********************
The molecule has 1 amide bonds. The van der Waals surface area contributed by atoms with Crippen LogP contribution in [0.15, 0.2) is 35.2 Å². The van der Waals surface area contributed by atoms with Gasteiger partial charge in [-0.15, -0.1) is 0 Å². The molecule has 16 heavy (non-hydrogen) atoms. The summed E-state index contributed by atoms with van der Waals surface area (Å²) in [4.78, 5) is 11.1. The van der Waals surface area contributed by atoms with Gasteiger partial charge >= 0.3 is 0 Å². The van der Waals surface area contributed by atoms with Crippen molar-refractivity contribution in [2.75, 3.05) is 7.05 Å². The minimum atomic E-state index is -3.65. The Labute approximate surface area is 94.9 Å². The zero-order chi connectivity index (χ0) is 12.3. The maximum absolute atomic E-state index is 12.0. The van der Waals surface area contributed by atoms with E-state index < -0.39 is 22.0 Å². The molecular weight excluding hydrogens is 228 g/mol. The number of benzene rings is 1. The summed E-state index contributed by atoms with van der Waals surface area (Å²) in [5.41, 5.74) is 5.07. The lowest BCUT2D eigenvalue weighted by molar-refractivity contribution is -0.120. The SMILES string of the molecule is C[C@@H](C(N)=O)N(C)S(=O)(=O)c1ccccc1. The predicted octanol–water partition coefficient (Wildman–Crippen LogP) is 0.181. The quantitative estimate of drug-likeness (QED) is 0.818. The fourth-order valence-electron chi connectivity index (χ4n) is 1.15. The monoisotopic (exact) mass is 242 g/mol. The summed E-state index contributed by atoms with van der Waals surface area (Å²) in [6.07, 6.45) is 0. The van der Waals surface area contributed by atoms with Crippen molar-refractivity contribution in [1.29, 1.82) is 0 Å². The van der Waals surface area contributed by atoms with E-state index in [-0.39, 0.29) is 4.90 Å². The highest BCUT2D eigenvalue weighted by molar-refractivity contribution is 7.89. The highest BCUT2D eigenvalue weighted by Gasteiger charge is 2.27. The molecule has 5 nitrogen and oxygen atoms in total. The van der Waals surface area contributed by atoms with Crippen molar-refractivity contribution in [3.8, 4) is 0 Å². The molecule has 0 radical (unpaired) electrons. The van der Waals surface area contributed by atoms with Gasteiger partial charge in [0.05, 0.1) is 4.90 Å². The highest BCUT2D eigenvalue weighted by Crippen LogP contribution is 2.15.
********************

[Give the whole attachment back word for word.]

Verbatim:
The molecule has 1 amide bonds. The van der Waals surface area contributed by atoms with Crippen LogP contribution in [0.15, 0.2) is 35.2 Å². The van der Waals surface area contributed by atoms with Gasteiger partial charge in [-0.15, -0.1) is 0 Å². The molecule has 16 heavy (non-hydrogen) atoms. The summed E-state index contributed by atoms with van der Waals surface area (Å²) in [4.78, 5) is 11.1. The van der Waals surface area contributed by atoms with Gasteiger partial charge >= 0.3 is 0 Å². The van der Waals surface area contributed by atoms with Crippen molar-refractivity contribution in [2.75, 3.05) is 7.05 Å². The minimum atomic E-state index is -3.65. The Labute approximate surface area is 94.9 Å². The zero-order chi connectivity index (χ0) is 12.3. The maximum absolute atomic E-state index is 12.0. The van der Waals surface area contributed by atoms with E-state index < -0.39 is 22.0 Å². The molecular weight excluding hydrogens is 228 g/mol. The number of benzene rings is 1. The summed E-state index contributed by atoms with van der Waals surface area (Å²) in [5.41, 5.74) is 5.07. The lowest BCUT2D eigenvalue weighted by molar-refractivity contribution is -0.120. The SMILES string of the molecule is C[C@@H](C(N)=O)N(C)S(=O)(=O)c1ccccc1. The predicted octanol–water partition coefficient (Wildman–Crippen LogP) is 0.181. The quantitative estimate of drug-likeness (QED) is 0.818. The fourth-order valence-electron chi connectivity index (χ4n) is 1.15. The monoisotopic (exact) mass is 242 g/mol. The summed E-state index contributed by atoms with van der Waals surface area (Å²) in [6.07, 6.45) is 0. The van der Waals surface area contributed by atoms with Crippen molar-refractivity contribution in [1.29, 1.82) is 0 Å². The van der Waals surface area contributed by atoms with E-state index in [-0.39, 0.29) is 4.90 Å². The highest BCUT2D eigenvalue weighted by molar-refractivity contribution is 7.89. The highest BCUT2D eigenvalue weighted by Gasteiger charge is 2.27. The molecule has 5 nitrogen and oxygen atoms in total. The van der Waals surface area contributed by atoms with Crippen molar-refractivity contribution in [3.8, 4) is 0 Å². The molecule has 0 radical (unpaired) electrons. The van der Waals surface area contributed by atoms with Gasteiger partial charge in [0.05, 0.1) is 4.90 Å². The highest BCUT2D eigenvalue weighted by Crippen LogP contribution is 2.15.